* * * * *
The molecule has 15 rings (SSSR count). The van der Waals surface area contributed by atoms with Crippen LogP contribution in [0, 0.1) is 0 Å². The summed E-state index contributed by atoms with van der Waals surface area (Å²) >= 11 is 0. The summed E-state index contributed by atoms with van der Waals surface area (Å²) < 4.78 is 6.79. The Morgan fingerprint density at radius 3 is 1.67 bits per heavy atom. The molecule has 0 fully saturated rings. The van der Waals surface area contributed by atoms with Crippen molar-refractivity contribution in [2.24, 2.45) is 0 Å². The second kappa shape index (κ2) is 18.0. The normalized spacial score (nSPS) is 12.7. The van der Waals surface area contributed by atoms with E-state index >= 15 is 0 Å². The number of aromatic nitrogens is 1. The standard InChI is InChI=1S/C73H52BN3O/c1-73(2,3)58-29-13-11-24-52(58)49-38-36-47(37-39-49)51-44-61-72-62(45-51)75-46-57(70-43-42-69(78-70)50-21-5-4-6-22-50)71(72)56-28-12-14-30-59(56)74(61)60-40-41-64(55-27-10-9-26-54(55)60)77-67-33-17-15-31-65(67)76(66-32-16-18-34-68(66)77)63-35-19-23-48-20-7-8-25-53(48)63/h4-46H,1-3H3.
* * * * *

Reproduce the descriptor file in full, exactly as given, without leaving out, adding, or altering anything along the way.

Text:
The molecule has 15 rings (SSSR count). The van der Waals surface area contributed by atoms with Crippen LogP contribution in [0, 0.1) is 0 Å². The summed E-state index contributed by atoms with van der Waals surface area (Å²) >= 11 is 0. The summed E-state index contributed by atoms with van der Waals surface area (Å²) < 4.78 is 6.79. The Morgan fingerprint density at radius 3 is 1.67 bits per heavy atom. The molecule has 0 fully saturated rings. The van der Waals surface area contributed by atoms with Crippen molar-refractivity contribution in [2.24, 2.45) is 0 Å². The second kappa shape index (κ2) is 18.0. The normalized spacial score (nSPS) is 12.7. The van der Waals surface area contributed by atoms with E-state index >= 15 is 0 Å². The number of aromatic nitrogens is 1. The standard InChI is InChI=1S/C73H52BN3O/c1-73(2,3)58-29-13-11-24-52(58)49-38-36-47(37-39-49)51-44-61-72-62(45-51)75-46-57(70-43-42-69(78-70)50-21-5-4-6-22-50)71(72)56-28-12-14-30-59(56)74(61)60-40-41-64(55-27-10-9-26-54(55)60)77-67-33-17-15-31-65(67)76(66-32-16-18-34-68(66)77)63-35-19-23-48-20-7-8-25-53(48)63/h4-46H,1-3H3.